The Central Intelligence Agency's reputation in the Middle East today has been marred by waterboarding and drone strikes, yet in its earliest years the agency was actually the region's staunchest western ally. In America's Great Game, celebrated intelligence historian Hugh Wilford reveals how three colorful CIA operatives—Kermit and Archie Roosevelt, and maverick covert-ops expert Miles Copeland—attempted, futilely, to bring the U.S. and Middle East into harmony during the 1940s and ‘50s. Heirs to an American missionary tradition that taught them to treat Arabs and Muslims with respect and empathy, these CIA “Arabists” nevertheless behaved like political puppet-masters, orchestrating coup plots throughout the Middle East while seeking to sway public opinion in America against support for the new state of Israel. Their efforts, and ultimate failure, would doom U.S.-Middle Eastern relations for decades to come.
Drawing on extensive new material, including declassified government records, private papers, and personal interviews, America's Great Game shows how three well-intentioned spies inadvertently ruptured relations between America and the Arab world.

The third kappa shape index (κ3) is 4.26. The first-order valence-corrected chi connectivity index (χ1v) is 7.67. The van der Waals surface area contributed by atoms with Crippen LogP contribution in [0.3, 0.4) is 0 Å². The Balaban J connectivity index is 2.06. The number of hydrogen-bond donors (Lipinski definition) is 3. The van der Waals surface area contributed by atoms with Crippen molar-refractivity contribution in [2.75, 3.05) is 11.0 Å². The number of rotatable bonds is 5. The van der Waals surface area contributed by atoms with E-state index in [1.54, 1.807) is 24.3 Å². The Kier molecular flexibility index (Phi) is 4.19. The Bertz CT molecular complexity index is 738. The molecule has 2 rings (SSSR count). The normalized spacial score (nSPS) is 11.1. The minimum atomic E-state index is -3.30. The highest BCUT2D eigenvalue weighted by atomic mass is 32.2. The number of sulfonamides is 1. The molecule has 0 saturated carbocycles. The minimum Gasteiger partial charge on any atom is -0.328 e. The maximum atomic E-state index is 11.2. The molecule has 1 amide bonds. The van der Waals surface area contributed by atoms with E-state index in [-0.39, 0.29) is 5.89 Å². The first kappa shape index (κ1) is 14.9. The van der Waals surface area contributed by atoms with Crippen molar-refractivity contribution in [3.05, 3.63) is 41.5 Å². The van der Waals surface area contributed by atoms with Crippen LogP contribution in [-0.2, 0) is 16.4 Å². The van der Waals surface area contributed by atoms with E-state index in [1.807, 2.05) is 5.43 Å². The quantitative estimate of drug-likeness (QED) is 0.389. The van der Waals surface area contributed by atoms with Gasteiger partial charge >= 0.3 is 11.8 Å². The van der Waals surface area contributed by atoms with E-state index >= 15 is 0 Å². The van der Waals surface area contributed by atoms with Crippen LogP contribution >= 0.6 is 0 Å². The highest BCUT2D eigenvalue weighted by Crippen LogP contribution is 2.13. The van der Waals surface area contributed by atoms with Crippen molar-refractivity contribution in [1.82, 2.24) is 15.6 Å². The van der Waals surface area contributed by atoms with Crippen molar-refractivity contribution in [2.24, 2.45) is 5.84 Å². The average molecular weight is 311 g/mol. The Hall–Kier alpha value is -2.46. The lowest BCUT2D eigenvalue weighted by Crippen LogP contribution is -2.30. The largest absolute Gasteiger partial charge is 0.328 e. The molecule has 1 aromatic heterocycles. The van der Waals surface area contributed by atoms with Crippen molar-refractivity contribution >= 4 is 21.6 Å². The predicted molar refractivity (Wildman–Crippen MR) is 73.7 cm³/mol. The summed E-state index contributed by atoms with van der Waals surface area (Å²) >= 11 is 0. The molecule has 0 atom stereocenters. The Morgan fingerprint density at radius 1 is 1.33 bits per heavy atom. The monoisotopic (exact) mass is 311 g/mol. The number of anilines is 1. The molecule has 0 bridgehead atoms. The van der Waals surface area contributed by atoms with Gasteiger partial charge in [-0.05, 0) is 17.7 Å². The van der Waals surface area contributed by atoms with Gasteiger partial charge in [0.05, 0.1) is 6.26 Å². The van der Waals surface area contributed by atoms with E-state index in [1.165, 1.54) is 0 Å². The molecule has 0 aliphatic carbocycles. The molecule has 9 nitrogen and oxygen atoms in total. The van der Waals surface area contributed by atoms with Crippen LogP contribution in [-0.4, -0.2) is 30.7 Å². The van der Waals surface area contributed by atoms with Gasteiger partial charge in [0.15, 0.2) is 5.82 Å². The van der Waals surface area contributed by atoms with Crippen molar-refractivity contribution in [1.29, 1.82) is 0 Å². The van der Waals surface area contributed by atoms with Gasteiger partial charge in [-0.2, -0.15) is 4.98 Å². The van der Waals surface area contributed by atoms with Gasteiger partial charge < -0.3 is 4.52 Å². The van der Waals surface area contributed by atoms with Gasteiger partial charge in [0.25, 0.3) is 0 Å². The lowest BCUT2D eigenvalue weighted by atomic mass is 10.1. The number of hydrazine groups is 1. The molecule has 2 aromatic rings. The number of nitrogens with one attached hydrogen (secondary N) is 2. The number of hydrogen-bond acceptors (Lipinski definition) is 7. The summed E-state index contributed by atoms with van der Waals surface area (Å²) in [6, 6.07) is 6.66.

Wilford (The Mighty Wurlitzer), professor of history at California State University, Long Beach, delivers an account of spy games and political maneuvering featuring the aristocratic grandsons of Theodore Roosevelt, Kermit and Archie, and their compatriot Miles Copeland. Reared on exotic tales from the Arabian Nights, adventurous Roosevelt cousins joined the OSS precursor to the CIA and ventured afield as elite operatives in Iran, Egypt, and Syria in order to master the clandestine arts, engaging in "psy-war" and tempting targets with the ever-alluring "honey-trap" (in which women are used as lures). Wilford runs through a sordid record of American imperialist pretensions, replete with coups, countercoups, intrigue, subterfuge, non-diplomatic back-channels, and convoluted plots that sometimes "descended into farce" including attempts at "the possible use of hypnotism in political speech-making." Often these efforts resulted in futile gestures, gross missteps, or insuperable problems. Yet aside from its reliance upon "the spooky channel" and clandestine intrigue, the United States government used benign means of exercising influence in the region, establishing the Syrian Protestant College (later renamed the American University of Beirut) and the Arabian American Oil Company (ARAMCO). Wilford's narrative of these ambitious imperialists and their machinations is a cautionary tale of "masculine adventure," or as the case may be, elite misadventure.